2. Heavy or Prolonged Vaginal Bleeding: Bleeding that is excessive, doesn’t improve, or returns to bright red after initially slowing down.

3. Fever or Chills: A temperature of 100.4°F (38°C) or higher, as it may indicate an infection.

4. Severe Headaches or Visual Changes: Persistent or severe headaches, accompanied by visual disturbances, may be concerning.

5. Shortness of Breath: Difficulty breathing or shortness of breath, which may indicate a serious issue like a blood clot.

6. Chest Pain: Any chest pain or discomfort should be evaluated promptly.

7. Thoughts of Harming Yourself or the Baby: If you experience thoughts of self-harm or harm to the baby, seek help immediately.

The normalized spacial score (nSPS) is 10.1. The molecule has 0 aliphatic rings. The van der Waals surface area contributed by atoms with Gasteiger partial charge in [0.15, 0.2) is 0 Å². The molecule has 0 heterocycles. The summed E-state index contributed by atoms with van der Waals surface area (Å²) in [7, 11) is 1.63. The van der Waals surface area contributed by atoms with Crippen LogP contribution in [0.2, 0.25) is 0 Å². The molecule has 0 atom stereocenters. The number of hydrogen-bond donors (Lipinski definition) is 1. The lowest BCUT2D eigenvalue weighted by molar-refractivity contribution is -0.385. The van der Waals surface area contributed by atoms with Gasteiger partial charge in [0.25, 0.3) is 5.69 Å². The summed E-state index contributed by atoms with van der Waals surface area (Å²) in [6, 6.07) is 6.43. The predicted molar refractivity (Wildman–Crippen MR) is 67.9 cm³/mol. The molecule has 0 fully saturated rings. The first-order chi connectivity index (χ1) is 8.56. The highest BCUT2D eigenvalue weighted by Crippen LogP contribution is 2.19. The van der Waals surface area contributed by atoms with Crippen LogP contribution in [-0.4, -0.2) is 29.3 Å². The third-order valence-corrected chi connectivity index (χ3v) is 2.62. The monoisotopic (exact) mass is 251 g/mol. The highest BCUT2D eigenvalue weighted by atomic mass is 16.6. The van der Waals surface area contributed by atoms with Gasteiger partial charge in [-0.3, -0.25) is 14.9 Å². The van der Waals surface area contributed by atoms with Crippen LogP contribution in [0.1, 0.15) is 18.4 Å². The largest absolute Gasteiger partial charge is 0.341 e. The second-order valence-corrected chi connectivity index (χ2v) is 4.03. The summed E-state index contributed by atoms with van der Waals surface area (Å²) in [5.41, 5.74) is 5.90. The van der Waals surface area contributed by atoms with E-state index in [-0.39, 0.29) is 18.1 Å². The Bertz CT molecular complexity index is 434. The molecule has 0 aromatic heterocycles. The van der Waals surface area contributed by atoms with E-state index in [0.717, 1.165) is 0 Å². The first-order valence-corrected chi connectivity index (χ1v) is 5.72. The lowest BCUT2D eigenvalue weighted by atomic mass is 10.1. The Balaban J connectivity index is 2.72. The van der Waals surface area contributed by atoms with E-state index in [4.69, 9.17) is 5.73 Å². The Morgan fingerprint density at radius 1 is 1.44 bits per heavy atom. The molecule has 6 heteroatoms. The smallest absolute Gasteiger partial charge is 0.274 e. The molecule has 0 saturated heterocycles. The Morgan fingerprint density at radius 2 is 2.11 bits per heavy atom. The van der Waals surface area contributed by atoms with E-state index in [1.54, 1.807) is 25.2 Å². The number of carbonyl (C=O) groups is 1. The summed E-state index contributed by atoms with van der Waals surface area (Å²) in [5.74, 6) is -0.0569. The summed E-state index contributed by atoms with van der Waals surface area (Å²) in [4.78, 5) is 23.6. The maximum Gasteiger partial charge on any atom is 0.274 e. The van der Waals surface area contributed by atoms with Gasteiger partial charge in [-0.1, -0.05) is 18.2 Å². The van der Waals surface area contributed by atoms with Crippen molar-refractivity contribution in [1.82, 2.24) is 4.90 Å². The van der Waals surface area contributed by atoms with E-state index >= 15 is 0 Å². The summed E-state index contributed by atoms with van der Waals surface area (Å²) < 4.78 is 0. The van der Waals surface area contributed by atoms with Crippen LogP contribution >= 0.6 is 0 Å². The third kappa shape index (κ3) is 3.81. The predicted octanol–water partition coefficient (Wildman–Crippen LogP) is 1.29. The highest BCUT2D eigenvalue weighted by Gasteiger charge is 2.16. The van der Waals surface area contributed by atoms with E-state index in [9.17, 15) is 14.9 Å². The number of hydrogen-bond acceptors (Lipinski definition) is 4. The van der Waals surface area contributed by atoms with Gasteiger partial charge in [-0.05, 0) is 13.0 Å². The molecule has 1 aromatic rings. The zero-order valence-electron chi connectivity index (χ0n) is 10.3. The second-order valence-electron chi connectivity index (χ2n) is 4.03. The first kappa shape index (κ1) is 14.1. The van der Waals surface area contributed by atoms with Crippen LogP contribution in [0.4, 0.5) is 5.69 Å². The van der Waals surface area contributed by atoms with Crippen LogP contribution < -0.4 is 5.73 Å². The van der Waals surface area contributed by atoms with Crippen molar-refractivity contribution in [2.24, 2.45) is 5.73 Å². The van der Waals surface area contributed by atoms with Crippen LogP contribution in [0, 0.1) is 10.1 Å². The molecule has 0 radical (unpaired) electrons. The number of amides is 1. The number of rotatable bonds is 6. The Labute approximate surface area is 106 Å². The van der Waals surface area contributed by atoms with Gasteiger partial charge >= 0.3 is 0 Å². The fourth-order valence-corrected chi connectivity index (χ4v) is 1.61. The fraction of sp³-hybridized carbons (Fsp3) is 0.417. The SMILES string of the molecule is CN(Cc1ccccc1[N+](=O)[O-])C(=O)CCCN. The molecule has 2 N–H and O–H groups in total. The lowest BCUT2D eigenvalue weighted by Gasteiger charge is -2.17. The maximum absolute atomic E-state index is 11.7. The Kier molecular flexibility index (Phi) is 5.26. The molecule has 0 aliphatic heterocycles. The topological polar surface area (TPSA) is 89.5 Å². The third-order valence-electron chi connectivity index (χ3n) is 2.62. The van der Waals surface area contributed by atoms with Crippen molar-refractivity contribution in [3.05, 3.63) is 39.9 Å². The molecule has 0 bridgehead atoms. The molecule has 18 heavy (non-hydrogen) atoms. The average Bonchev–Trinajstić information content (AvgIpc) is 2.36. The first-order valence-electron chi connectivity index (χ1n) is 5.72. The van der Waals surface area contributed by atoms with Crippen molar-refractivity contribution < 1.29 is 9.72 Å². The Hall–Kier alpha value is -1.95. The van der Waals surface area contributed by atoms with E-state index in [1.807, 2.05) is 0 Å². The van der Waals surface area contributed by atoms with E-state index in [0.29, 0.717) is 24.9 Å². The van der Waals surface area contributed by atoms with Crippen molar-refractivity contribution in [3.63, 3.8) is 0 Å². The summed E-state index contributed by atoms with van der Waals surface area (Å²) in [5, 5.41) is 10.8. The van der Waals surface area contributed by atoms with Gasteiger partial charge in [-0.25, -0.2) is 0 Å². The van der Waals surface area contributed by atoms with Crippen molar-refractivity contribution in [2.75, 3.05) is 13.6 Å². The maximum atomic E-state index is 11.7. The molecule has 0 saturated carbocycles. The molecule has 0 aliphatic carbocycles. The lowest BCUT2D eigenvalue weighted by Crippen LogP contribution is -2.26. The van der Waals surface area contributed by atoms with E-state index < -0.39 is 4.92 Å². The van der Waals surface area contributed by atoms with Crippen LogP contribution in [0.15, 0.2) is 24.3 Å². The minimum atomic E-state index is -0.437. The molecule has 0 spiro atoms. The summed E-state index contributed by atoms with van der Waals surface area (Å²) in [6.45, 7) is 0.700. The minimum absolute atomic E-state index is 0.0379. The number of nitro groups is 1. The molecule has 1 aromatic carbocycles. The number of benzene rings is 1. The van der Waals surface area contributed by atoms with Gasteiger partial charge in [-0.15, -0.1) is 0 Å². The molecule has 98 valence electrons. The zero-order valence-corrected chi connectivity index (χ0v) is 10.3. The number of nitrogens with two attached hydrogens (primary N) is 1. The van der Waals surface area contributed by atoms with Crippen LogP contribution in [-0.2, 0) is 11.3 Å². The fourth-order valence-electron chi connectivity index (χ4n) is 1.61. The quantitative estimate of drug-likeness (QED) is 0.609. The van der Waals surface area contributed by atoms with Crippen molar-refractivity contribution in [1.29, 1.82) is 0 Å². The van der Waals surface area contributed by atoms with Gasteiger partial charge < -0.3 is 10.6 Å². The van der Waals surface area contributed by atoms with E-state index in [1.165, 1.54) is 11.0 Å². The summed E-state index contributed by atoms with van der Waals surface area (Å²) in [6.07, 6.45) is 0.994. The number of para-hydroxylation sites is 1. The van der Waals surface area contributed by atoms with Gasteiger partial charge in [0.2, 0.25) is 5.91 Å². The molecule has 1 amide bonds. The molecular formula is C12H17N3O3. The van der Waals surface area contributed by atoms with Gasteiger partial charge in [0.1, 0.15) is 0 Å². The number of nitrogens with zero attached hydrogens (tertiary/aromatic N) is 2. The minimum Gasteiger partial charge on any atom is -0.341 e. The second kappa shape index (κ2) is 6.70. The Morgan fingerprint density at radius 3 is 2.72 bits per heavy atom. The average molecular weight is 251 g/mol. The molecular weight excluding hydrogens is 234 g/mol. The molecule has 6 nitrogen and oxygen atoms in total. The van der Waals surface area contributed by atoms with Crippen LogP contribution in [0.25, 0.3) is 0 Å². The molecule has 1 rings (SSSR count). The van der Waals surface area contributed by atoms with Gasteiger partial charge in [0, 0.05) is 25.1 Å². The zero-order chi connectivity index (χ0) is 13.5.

8. Extreme Mood Swings: Severe mood swings or emotional changes that interfere with daily functioning.

9. Persistent Abdominal Pain or Swelling: Continuous abdominal pain or swelling that doesn’t improve or worsens over time.

10. Difficulty Urinating or Painful Urination: Problems with urination or pain during urination may indicate an issue.

You should not ignore these life-threatening complications after birth. Seek medical treatment as soon as you get one of these issues.

Most woman also suffers from extreme vomiting after giving birth. Postpartum vomiting causes by hormonal shifts, anesthesia side effects, dehydration, medication, gastrointestinal issues, migraines, stress, overeating, or gallbladder problems. Persistent or severe symptoms warrant immediate medical attention to identify the cause and ensure proper treatment for a woman’s postpartum well-being.